Summer Reading: Kid-Friendly Woodworking Books

Summer reading isn’t just for grown-ups.  With the kids out of school, it’s just the time for everybody, young and old, to do some reading for fun.  As a woodworking father of four young children, I’m always on the lookout for good children’s books that relate to woodworking.   Here are a few good ones I’ve found.  These are not how-to books, but rather books that offer children a positive depiction of the craft.  (Click on the publisher’s name to get your own copy.)

Grandpa’s Workshop by Maurice Pommier–from Lost Art Press

If you haven’t yet seen this gem, you really must buy it, even if you don’t have kids.  It is the story of a little boy, Sylvain, awakening tools that have long lain asleep in an old chest in his grandfather’s shop. It is also the story of Sylvain discovering his family’s long history, as well as his own vocation as a woodworker.  There are tails of travels and fights and wars, and even a dragon!

The book is lavishly illustrated in full color, and both text and illustrations are absolutely accurate depictions of woodworking tools and practices.  (I reviewed the book on this blog awhile back.)


The Jesse Tree by Geraldine McCaughrean–from Eerdmans

Although this is a Christmas-themed book,  you can read it any time.  A crotchety old woodcarver is hard at work in a church, carving out a Jesse Tree, and every day he is pestered by an inquisitive little urchin.  Reluctantly, the woodcarver tells the Bible story represented by each of his carvings.  In the process, we learn a little about the boy, a little about the woodcarver, and a lot about how Bible stories build on each other.

The woodworking content is not strongly developed–it is mainly a frame for the Bible stories that the old man retells.  Overall, though, I am impressed with the quality of these retellings.  The stories are recast imaginatively, but they retain many the originals’ essential details.  Plus, woodworkers who get interrupted frequently in the shop will come to sympathize deeply with the frustrated narrator who just wants to go on carving.

The Door in the Wall by Marguerite de Angeli–from Scholastic

Winner of the 1950 Newbery Medal, this charming novel tells the story of young Robin, a 14th-century nobleman’s child.  When Robin’s legs become useless, he falls in with a kindly friar who teaches him to use his hands to carve wood.  Through a series of harrowing adventures, Robin comes to understand the value of persistence, fidelity, and courage.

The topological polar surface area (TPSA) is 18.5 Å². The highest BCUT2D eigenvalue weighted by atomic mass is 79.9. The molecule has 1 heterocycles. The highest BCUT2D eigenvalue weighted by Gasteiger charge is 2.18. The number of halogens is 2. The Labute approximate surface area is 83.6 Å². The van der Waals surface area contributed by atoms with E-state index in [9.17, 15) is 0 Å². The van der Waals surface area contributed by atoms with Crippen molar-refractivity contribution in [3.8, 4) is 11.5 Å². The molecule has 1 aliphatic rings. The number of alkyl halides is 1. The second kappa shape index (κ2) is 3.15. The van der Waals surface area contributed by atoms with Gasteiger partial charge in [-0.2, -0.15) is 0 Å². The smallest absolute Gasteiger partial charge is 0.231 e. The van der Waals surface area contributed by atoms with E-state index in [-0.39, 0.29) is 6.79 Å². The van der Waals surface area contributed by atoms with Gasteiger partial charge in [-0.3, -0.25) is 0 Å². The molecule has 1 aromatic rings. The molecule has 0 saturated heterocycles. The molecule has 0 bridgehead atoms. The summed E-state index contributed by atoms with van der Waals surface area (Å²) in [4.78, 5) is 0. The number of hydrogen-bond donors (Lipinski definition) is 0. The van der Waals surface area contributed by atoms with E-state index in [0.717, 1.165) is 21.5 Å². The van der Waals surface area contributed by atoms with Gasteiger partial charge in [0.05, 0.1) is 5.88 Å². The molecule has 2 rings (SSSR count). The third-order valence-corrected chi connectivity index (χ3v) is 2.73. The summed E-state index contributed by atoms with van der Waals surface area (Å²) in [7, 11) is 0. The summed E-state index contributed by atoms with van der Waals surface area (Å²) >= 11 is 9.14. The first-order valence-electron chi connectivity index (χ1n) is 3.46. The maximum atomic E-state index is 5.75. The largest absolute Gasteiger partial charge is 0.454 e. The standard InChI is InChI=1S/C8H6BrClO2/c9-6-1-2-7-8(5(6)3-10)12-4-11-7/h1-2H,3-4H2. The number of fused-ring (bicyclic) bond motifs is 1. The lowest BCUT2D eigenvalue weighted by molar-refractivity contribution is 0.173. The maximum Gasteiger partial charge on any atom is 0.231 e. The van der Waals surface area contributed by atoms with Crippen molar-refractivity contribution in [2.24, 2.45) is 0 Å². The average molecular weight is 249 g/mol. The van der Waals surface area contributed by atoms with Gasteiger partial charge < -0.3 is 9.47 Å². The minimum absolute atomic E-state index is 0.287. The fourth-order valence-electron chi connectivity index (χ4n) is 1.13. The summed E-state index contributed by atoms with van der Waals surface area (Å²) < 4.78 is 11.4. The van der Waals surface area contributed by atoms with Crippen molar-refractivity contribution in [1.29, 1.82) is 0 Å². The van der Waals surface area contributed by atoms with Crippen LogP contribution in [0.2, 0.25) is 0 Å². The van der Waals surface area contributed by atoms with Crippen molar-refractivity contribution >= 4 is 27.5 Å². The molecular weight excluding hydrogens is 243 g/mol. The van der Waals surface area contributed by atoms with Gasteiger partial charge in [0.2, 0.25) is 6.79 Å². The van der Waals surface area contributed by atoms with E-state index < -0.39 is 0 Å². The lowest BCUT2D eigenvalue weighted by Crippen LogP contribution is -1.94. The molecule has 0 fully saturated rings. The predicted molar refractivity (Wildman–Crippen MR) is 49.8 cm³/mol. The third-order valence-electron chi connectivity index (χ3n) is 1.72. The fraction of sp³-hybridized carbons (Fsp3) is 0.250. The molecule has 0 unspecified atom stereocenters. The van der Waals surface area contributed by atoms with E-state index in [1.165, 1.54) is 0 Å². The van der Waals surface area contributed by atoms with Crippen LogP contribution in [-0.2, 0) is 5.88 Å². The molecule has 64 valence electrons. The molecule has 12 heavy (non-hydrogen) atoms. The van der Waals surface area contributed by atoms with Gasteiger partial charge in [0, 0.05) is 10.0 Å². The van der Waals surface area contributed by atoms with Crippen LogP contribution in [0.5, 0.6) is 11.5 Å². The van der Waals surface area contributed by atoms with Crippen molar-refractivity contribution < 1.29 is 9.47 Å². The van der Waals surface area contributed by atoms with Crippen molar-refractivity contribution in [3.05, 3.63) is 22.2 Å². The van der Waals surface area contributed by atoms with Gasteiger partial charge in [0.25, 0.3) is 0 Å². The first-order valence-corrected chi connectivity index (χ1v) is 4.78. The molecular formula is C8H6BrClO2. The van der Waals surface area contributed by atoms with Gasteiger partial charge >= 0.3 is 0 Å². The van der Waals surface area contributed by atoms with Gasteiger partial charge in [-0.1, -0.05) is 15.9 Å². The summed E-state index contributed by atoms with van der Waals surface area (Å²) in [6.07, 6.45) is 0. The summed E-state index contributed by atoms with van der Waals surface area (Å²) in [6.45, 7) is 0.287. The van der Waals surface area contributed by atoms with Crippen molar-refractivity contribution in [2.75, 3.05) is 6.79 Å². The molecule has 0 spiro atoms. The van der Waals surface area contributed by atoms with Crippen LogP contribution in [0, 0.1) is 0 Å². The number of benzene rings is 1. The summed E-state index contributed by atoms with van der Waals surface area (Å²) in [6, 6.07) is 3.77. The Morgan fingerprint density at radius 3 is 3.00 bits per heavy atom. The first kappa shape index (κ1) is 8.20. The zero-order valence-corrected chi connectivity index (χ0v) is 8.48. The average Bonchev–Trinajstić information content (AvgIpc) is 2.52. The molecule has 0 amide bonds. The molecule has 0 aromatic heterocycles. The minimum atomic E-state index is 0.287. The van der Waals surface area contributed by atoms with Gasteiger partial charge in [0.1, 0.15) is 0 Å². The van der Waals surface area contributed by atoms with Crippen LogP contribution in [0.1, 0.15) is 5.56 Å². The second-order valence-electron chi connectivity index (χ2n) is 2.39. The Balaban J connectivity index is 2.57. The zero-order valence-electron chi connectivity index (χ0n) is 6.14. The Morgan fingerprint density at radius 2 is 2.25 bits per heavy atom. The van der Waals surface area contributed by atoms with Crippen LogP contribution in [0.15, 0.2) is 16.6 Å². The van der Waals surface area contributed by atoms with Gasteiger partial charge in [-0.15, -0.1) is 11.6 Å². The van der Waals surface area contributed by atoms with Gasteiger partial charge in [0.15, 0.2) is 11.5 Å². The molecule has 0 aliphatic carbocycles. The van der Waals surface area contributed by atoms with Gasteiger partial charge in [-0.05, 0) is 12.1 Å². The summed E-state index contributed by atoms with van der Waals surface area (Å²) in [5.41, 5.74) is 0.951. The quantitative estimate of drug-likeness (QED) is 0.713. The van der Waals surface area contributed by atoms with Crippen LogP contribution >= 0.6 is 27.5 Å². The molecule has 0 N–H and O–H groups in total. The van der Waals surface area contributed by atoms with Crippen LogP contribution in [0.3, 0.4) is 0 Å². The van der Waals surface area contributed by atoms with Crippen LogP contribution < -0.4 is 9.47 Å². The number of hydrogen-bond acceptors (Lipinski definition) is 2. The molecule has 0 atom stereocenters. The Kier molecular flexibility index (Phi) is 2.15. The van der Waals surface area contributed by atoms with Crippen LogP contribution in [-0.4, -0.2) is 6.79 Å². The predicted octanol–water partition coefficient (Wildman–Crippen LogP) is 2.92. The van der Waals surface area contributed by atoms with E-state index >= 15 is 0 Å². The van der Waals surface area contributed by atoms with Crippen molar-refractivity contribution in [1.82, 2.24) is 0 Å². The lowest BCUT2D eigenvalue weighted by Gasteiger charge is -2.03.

I am impressed with how faithful the story is to its Medieval setting.  While the depictions of Medieval crafts are not highly detailed, they are certainly believable.  The story and characters are themselves well-crafted.  Children as young as first grade will enjoy hearing this story read aloud, though older children will probably get more out of it.

Early American Trades and Early American Crafts and Occupationsfrom Dover (here and here, respectively)









Who doesn’t like a really good coloring book?  These two coloring books include detailed illustrations of many wood-related crafts, including pit sawing, carpentry, coopering, and furniture making. The illustrators have taken pains to make each detail in the pictures historically accurate, and each book covers a wide variety of trades and crafts.  (For readers who would like a little more explanatory text to go with the pictures, I think that A Reverence for Wood by Eric Sloane and Country Furniture by Aldren Watson are excellent counterparts to the images in these books.)   If you have children, get two copies of each–one for the kids to color and one for yourself.  Then get yourself a good set of colored pencils and get started!

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2 Responses to Summer Reading: Kid-Friendly Woodworking Books

  1. Flo Schuler says:

    If you have these books on your children’s books shelve, I really must read them the next time I visit.

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